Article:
PH learning lessons of storms past: NOAH chief
MANILA - The Philippine government has made progress in terms of disaster preparedness and mitigation, which could have kept the number of deaths in the recent typhoon to a minimum, the director of Project NOAH said Wednesday.
"We're getting more and more progress. We're still not out of the woods because typhoon Glenda is still in Zambales. But based on initial reports, it looks like we're getting a good score," Director Mahar Lagmay said in an ANC interview.
Disaster officials said at least five people were reported killed since Typhoon Glenda (international codename Rammasun) made landfall.
The Philippines is hit by about 20 major storms a year, many of them deadly. The Southeast Asian archipelago is often the first major landmass to be struck after storms build above the warm Pacific Ocean waters.
In November Super Typhoon Yolanda (international codename Haiyan) unleashed seven-meter (23-foot) high storm surges that devastated Samar and neighboring Leyte island, killing more than 6,000 people in one of the nation's worst natural disasters.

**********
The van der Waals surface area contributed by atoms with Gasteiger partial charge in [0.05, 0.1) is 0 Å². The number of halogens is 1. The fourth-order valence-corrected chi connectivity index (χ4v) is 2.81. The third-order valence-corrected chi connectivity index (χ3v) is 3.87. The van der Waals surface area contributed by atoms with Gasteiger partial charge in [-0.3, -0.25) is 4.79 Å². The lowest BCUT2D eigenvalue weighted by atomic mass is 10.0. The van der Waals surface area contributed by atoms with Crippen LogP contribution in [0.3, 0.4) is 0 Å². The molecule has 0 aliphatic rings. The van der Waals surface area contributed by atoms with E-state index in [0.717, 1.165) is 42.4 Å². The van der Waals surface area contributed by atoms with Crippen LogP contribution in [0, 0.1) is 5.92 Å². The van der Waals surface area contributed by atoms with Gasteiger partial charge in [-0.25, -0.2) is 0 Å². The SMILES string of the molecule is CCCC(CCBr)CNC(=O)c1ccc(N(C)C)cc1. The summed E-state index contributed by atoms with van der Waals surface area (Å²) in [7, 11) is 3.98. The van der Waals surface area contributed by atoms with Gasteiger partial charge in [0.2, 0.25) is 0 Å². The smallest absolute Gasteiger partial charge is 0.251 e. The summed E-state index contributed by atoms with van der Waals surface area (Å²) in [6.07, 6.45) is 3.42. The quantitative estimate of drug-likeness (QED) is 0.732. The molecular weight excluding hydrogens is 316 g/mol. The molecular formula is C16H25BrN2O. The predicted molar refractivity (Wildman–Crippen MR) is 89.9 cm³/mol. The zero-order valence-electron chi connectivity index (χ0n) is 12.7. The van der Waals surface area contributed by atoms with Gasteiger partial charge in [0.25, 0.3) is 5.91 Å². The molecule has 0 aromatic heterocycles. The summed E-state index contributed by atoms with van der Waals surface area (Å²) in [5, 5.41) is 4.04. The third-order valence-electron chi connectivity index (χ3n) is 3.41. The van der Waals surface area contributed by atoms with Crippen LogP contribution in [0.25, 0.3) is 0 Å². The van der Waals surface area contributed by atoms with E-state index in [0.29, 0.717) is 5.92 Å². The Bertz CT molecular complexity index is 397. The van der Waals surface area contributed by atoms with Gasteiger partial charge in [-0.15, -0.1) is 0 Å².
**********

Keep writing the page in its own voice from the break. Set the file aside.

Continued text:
In terms of strength, Typhoon Glenda has been compared to another typhoon, Milenyo, that killed 200 people in 2006.
Lagmay gave credit to the different strategies introduced within that 8-year difference.
"[Glenda] was no ordinary storm, but all the disaster mitigation plans were well worth it," he said.
He said the government has since updated hazard maps and the culture of preparedness is slowly settling.
Reporting from the Philippine Atmospheric, Geophysical and Astronomical Services Administration (PAGASA) is also on par, he added.
He cited the case of Camotes Island, which took ten years to create a culture of preparedness.
"[Mayor Aly Arquillano] is a good leader who taught the people about safety. The approach was to get people to take the initiative in terms of solving disaster problems. It was a bottom-up approach," the NOAH director said.
He also commended the efforts of NDRRMC chief Alexander Pama for managing the situation very well.
He said Pama utilized volunteers to help out in the government efforts. "Disaster preparedness requires efforts of everybody and encouraging private, religious, NGOs, everybody to work as one."
Lagmay said the culture of preparedness is no small task "but we have to start somewhere." With Agence France-Presse